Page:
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Neumann, Bernhard (1909–2002)

To many people in Canberra, Bernhard Neumann was the indomitable gentleman in his 90s who could be seen in his blue bicycle helmet pedalling between his offices at the ANU and CSIRO come rain, hail or shine.

But to the international scientific community, the late Professor Bernhard Neumann was renowned as a distinguished mathematician, specialising in group theory and an enthusiastic pioneer of maths education.

Prof. Neumann passed away on 21 October aged 93 and remained a remarkable presence on campus until the end. He was also a popular figure in Canberra, known both for his intellect and his cycling. He was so well known that when he was 'looking a bit wobbly' while riding across the Commonwealth Ave bridge, a Canberra taxi driver issued an alert on his radio, giving Prof. Neumann's position and asking drivers in the area to take care.

While known as one of Australia's most distinguished mathematicians, leading the development of mathematics education across the nation as foundation Professor of Mathematics at the ANU's Institute for Advanced Studies, Neumann spent the first half-century of his life in Europe.

Bernhard Neumann was born in Berlin-Charlottenburg, Germany in 1909. He showed an early genius for mathematics at school and taught himself differential calculus from one of his father's books at age 12.

Attending university in Berlin and Freiburg between 1928 and 1932, he achieved his first doctorate in November 1931 at the age of 22 — completing the complex dissertation in the abstract discipline of group theory in weeks.

As a result of his Jewish ethnicity, he abandoned hope of building a career in Germany and moved to England in August 1933. He settled in Cambridge and took just two years rather than the usual three to complete his second doctorate, extending his work on group theory. While in Cambridge, he won the prestigious Adams Prize, for an essay on group theory.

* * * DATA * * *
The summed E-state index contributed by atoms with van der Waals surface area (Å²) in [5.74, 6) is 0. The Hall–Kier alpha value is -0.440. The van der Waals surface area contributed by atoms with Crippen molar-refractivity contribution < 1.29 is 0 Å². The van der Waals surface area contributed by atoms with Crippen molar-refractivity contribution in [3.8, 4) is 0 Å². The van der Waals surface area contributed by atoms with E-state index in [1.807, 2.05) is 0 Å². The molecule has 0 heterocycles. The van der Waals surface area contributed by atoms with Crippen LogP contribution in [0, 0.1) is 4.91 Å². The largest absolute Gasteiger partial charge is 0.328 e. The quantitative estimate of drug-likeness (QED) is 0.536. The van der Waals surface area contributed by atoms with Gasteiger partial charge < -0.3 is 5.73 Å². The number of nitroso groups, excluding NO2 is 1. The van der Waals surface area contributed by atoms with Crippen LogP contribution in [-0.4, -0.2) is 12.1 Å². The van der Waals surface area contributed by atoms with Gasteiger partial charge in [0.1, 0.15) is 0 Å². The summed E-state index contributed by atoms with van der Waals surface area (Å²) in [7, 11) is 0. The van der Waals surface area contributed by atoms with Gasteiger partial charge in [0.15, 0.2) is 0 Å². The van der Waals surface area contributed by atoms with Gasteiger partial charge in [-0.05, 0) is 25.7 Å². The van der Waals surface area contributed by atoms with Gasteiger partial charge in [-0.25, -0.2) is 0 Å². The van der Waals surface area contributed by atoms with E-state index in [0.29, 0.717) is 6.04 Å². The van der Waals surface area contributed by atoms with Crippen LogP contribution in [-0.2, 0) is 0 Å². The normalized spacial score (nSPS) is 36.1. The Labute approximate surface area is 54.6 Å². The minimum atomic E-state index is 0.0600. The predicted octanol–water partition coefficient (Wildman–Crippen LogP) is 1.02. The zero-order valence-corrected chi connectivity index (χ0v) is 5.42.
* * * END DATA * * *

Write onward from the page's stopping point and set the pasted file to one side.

Prof. Neumann had met Hanna von Caemmerer in January 1933 and their relationship quickly blossomed. While his move to England separated them geographically, they remained close and became secretly engaged in 1934, when Hanna visited London.

They communicated via a secret letter network until they were able to meet, albeit briefly, in Denmark in 1936. Hanna, also an outstanding mathematician, finally moved to England in 1938 and the two married.

Prof. Neumann was appointed as a lecturer in Cardiff, Wales, after his time in Cambridge, but after war broke out, was interned for several months because of his alien status. Upon release, he joined the British Army and served in a variety of roles until the war was over in Europe.

In the meantime, Hanna completed her doctorate at Oxford. Prof. Neumann's mathematical passion and excellence won him a steady rise through Hull and Manchester Universities in Britain and he was elected a Fellow of the Royal Society in London in 1959.

Just after he was elected to the Royal Society, Prof. Neumann visited Australia, met Sir Mark Oliphant and others at the ANU.

Prof. Neumann was subsequently offered the position as Foundation Professor of Mathematics. He accepted only on condition that Hanna would also be evaluated and offered a job if she was deemed qualified. She was also offered a position on staff at the ANU and they moved to Canberra in 1962.

Bernhard Neumann served as Professor for 12 years until his retirement in 1974, building up a successful department and encouraging the research of students from Australia and overseas.

He was elected President of the Australian Mathematics Society (1964—66) and Foundation President of the Australian Association of Mathematics Teachers (1966-67). The Bulletin of the Australian Mathematical Society was established by Neumann in 1969 and he served as its editor for 11 years.

Prof. Neumann was also a driving force behind the establishment of the Australian Mathematics Competition which is still conducted in secondary schools across Australia.

Prof. Neumann was awarded seven honorary degrees, has had an award named after him and was appointed Companion of the Order of Australia in the General Division in 1994.

Beyond the formal accolades, he is remembered as a gentleman with a deep and abiding love for his family, a passion for cycling, music and friends and a love of Australia's national parks. His contribution to mathematics, to the ANU and to Canberra life will be sadly missed.

Original publication

Citation details

'Neumann, Bernhard (1909–2002)', Obituaries Australia, National Centre of Biography, Australian National University,, accessed 21 September 2017.

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